It was coach Bill Wagner’s last game at Franklin Field, and Penn sprint football was sure to give him a proper send off in a dominating win.
After a heartbreaking defeat to Navy last weekend took the Red and Blue out of contention for a Collegiate Sprint Football League Championship, the Quakers bounced back in their first-ever game against Alderson Broaddus in a convincing 49-7 win.
Senior quarterback Eddie Jenkins again played a big role with a career-high four rushing touchdowns on the day. For Penn, this win has special importance because it was the final home game of Wagner's legendary 50-year career.
“We still had a lot of motivation for this game, with it being coach Wagner’s last game at Franklin Field,” Jenkins said. “His last game in 50 years on this field, we really wanted to come out and make sure we send him off the right way.”
Penn (4-2, 2-1 South) came out energetic, put the pressure on early, and never let up. Alderson Broaddus (1-5, 0-3) got the ball first to start the game, but the possession didn’t last long as junior defensive back Josh Trybus intercepted Battlers’ quarterback Joshua DeRocher on the first play of the game. On the next play, Jenkins rushed for 16 yards to open the scoring.
“Josh is a playmaker, he brings the energy, and him making a play right off the bat just set the tone for the rest of the day, and we just fed off that energy,” Jenkins said.
The defense would then hold the Battlers to a three-and-out to get the Penn offense back on the field, and Jenkins and the Quakers immediately took advantage with a 68-yard touchdown pass to sophomore wide receiver Brendan McCaffrey. The reception for McCaffrey was a career long for him, and a season-long pass for Jenkins.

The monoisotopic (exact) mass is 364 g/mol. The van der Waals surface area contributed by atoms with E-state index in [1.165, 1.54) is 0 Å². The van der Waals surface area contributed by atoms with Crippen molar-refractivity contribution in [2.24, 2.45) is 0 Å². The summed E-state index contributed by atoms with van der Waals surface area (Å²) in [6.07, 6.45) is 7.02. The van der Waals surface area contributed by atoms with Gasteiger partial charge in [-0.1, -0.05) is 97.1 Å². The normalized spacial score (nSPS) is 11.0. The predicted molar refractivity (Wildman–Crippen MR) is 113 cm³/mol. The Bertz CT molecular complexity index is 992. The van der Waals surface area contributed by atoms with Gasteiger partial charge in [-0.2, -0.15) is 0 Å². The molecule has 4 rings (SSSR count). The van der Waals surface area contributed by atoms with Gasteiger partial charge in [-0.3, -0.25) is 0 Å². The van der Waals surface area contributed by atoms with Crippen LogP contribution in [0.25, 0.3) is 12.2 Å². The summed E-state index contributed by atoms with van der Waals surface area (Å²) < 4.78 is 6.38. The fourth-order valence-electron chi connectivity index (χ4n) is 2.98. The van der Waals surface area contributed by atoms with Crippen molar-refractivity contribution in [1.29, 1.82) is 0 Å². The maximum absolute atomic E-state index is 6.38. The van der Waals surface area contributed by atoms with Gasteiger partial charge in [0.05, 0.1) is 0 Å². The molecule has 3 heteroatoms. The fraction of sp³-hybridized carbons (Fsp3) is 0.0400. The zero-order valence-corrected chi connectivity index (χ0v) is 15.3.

“[McCaffrey] gets open all the time, and if I can just put the ball somewhere near him, he’ll go out and catch them for me,” Jenkins said.
Although the win seemed in hand with Penn up 35-7 at the half, the home side added two more touchdowns in the second half for good measure.
The Quakers were once again powered by Jenkins at the helm. He ended the day with 14 completions on 21 attempts, accounting for 263 yards and three touchdowns. He particularly shined with his play on the ground, leading all rushers with 106 yards and four touchdowns.
“[Jenkins] has been our leader on the offensive side of the ball, and the offensive line really has done a great job as well, you have to have that good combination,” Wagner said.
While the offense was the highlight of the game, the defense is what kept the Battlers out of the end zone for most of the game. The Quakers held the visitors to 54 total yards, a season best for Penn. The only touchdown they allowed came after a Jenkins interception at the end of the first quarter.
“The defense really has come around, they’ve hustled, and they overcome a lot of things,” Wagner said. “That was a tough weekend [against Navy], however, they band together and made themselves much stronger, and it was a full team effort, and they all took care of business.”
Although last weekend’s loss to Navy means Penn will not play for a CSFL title, Saturday's result was a dream end to Wagner’s 50 years of coaching at Franklin Field. It was only right that the Quakers would put up almost 50 points in the win.
The Penn Band was also at the game to honor Wagner by playing “The Red and Blue” at his final home game. The crowd began to chant “Thank you, Wags,” as the clock expired to show their appreciation for all Wagner has done for the program.
“It’s been the biggest part of my life, other than my family. But this is my second family,” Wagner said. “Alums supported the program, and were loyal to the program, and have made us into a first-class varsity sport, and we’re going to move forward with that, and it’ll be here another 50 years.”
The emotion will sure to be even higher next weekend as Wagner will coach his last game for Penn on the road against Caldwell.